Government announces $25 million funding boost so tertiary students can receive free mental health care

300,000 tertiary students will benefit from free mental healthcare.
300,000 tertiary students will benefit from free mental healthcare. Photo credit: Getty Images

The Government will invest $25 million to boost free mental health support for tertiary students experiencing ongoing stresses related to COVID-19.

It's expected 300,000 tertiary students will benefit from the initiative which aims to make mental health services more accessible.

Education and Health Minister, Chris Hipkins says the COVID-19 pandemic has caused additional stress for many students.

In a press release on Saturday Hipkins acknowledged the difficulty of transitioning to working from home, as well as the stress caused by isolation. 

"The lockdown has been hugely disruptive for students. Many of them have had to relocate and move to online learning, isolating them from their peers and tutors," he says.

"It's never been more important to ensure that our young people have access to the help they need when they need it," he says.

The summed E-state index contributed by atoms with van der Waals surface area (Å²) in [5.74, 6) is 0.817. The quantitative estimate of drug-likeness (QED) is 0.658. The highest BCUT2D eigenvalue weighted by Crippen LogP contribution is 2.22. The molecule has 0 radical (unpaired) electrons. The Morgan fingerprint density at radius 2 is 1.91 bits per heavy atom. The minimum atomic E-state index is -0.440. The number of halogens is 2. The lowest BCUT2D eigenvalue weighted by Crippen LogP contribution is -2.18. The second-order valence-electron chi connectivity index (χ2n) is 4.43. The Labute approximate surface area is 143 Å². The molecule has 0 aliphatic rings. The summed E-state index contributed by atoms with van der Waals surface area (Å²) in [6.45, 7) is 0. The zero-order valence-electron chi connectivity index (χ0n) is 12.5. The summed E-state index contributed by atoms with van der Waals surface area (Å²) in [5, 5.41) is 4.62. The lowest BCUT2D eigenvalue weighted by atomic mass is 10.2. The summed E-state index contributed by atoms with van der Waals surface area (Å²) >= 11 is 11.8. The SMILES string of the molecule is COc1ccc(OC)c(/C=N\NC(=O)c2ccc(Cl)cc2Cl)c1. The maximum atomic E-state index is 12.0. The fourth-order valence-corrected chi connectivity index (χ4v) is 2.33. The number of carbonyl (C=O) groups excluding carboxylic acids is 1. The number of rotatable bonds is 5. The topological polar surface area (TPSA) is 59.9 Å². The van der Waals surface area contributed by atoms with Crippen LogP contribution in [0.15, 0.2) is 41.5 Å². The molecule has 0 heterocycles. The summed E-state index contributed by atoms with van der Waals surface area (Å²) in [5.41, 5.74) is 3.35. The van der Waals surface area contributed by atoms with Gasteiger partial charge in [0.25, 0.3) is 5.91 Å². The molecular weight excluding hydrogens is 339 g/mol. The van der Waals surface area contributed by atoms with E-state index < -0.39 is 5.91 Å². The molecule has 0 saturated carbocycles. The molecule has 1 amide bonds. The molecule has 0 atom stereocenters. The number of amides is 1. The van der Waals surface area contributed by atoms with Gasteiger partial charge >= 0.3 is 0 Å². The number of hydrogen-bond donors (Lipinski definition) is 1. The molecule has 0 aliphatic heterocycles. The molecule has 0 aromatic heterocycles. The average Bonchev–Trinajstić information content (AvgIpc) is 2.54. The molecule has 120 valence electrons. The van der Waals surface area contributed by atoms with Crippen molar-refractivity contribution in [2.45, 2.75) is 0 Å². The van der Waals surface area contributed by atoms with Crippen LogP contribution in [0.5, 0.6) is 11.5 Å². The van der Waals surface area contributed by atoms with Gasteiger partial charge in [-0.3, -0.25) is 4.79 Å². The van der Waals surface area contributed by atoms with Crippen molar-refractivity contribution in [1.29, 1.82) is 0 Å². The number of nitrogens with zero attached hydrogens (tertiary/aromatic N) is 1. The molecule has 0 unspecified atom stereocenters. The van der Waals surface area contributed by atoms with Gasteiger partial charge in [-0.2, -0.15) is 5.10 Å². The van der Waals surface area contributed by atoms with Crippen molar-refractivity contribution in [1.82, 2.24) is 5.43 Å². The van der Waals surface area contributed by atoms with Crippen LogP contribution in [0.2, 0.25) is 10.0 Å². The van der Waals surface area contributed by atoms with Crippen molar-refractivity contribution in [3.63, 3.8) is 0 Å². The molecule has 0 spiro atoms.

The initiative will begin in November with a Request for Proposals process led by the Ministry of Health, to assign health services to tertiary providers.

The Ministry of Health expects students will notice an increase in services and choices by 2021.

"Local health providers will need to work with tertiary education providers to develop a proposal that best suits the needs of their student community," Hipkins says.

The initiative will continue to expand over the next four years and will support students who are experiencing mild to moderate distress. 

It will include therapy sessions, peer support, cultural support and social support which will be offered face to face or digitally.

The rollout of services will prioritise areas where students currently have limited access to mental healthcare and areas where there is indication of a higher need for support.

Green Party mental health spokesperson Chloe Swarbrick says the initiative is a 'huge win' for students.

"It's been three years of grassroots collaboration with advocates and student unions across the country to make this happen," Swarbrick says.

"Today marks huge success, but not the end of the road. We'll keep working until everybody, everywhere, has the support they need."